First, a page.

THE Securities and Exchange Commission (SEC) drafted guidelines for investment companies aiming to qualify as sustainable and responsible investment (SRI) funds or for any financing firms that consider environmental, social, and governance (ESG) factors for investments.

In a draft memorandum circular published on Jan. 19, the SEC said the rules aim to “provide guidance on the disclosures and reporting of investment companies classified as [SRI] funds and their fund managers.”

The regulator added that it also took note of other regulators’ initiatives to protect against greenwashing, which happens when investors or customers are misled to believe that products or services are more sustainable or environment-friendly.

To qualify as an SRI fund, investment companies as well as their sub-fund should state one or more “sustainability principles or considerations or ESG factors” in their registration statement. The fund’s ESG-related investments should also account for at least 70% of its net asset value (NAV) at all times.

The “sustainability considerations,” principles, or factors that may be considered by funds are: the United Nations (UN) Sustainable Development Goals, UN Global Compact Principles, Common Principles for Climate Mitigation Finance Tracking, Green Bond Principles of the International Capital Market Association, Climate Bonds Taxonomy of the Climate Bonds Initiative, and other “globally acceptable ESG or sustainability principles or criteria.”

SRI funds may also adopt one or multiple ESG strategies to achieve their ESG or sustainability-related investment objectives. This includes negative or exclusionary screening, best in class or positive screening, ESG integration, active ownership, thematic investment, impact investing, among others.

The SRI fund’s fund manager will be required to notify the SEC within five days if the 70% NAV investment threshold is breached or if the fund’s investments become inconsistent with its ESG focus.

The fund manager will also be given 30 business days to rectify the breach or the inconsistency since it was detected. The commission must also be notified within five days once everything has been resolved.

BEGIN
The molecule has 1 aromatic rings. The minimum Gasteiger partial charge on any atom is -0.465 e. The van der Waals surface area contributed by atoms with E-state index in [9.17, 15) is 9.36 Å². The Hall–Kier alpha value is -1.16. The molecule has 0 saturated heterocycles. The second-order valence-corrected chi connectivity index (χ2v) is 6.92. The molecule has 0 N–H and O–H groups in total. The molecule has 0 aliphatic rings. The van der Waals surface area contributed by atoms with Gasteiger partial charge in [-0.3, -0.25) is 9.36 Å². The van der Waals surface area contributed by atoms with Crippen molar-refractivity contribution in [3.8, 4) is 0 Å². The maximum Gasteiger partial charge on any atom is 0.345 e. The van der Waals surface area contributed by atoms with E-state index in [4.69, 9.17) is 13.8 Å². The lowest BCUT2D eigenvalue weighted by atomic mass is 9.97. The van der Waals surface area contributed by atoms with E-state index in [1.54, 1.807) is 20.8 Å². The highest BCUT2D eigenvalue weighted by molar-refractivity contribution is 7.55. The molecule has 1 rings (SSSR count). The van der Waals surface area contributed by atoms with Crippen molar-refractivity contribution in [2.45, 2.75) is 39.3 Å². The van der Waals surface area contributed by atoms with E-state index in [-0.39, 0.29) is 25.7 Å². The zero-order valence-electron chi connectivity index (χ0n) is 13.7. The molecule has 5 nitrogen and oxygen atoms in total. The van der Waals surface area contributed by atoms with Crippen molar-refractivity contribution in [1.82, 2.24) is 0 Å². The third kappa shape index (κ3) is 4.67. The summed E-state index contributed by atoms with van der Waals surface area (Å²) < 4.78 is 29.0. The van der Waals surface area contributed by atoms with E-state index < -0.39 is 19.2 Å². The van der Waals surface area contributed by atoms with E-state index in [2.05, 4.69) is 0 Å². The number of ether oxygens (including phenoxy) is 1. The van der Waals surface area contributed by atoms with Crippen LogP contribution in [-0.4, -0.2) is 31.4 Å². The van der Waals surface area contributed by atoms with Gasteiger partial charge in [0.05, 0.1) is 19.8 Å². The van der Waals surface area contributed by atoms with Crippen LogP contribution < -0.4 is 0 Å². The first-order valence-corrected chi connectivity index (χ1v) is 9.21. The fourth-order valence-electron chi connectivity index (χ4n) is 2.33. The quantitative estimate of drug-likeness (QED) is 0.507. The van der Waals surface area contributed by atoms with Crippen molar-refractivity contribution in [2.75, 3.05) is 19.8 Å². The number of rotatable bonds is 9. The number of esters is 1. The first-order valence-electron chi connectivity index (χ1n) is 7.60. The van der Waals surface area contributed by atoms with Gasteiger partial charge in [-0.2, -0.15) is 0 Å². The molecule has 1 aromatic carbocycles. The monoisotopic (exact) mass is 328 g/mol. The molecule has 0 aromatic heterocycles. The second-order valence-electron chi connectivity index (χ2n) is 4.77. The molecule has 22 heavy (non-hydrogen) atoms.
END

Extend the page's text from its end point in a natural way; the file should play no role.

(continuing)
Meanwhile, the SEC also suggested guidelines on naming the SRI fund, which should have a name “proportionate” to its ESG features as stated in its overall investment objective. No other investment companies are allowed to use “ESG,” “sustainability,” and similar terms in their names and/or marketing posters aside from SRI funds, unless the commission allows it.

The SEC is proposing that SRI Funds must include the following in their prospectus or sub-fund supplement, and their product highlight sheet: name of fund, notification to the public on their qualification, key ESG investments or focus, ESG criteria and investment selection process, asset allocation, ESG strategy, ESG focus and strategy-related risks, investment policies and procedures that would be inconsistent with its ESG focus, among others.

The SRI fund and its fund manager will be required to check how the fund has been attaining its ESG focus. The fund manager will evaluate its investments to ensure that these meet its ESG focus and other requirements, while an independent oversight entity will ensure that the fund is compliant with regulatory requirements.

The memorandum also details an SRI fund’s reportorial requirements, which should be included in the fund’s annual or quarterly reports.

Meanwhile, the regulator is proposing that existing investment companies interested to qualify as an SRI fund should revise their registration statement or their main prospectus and sub-fund supplement to comply with the SRI fund guidelines.

“When a feeder fund seeks to qualify as an SRI Fund, the target fund must be aligned with the ESG focus of the SRI Fund, and the total ESG investments of the target fund should account for at least 70% of its NAV,” the commission said. Funds that already comply with this rule no longer need to re-apply as an SRI fund.

However, feeder funds with a new target fund must report to the commission within five business days upon the approval of its board of directors.

“The notification must explain the change in the target fund,” the regulator said. “Such information must also be provided on the SRI Fund’s website to inform the investing public within the same period.”

Investment companies that have ESG or sustainability-focused investments, but are not SRI funds, are subjected to additional disclosures on their registration statement as well as more information in their annual or quarterly reports.

The draft memorandum also includes penalties for investment companies and/or their fund managers should they violate rules set by the commission. — Keren Concepcion G. Valmonte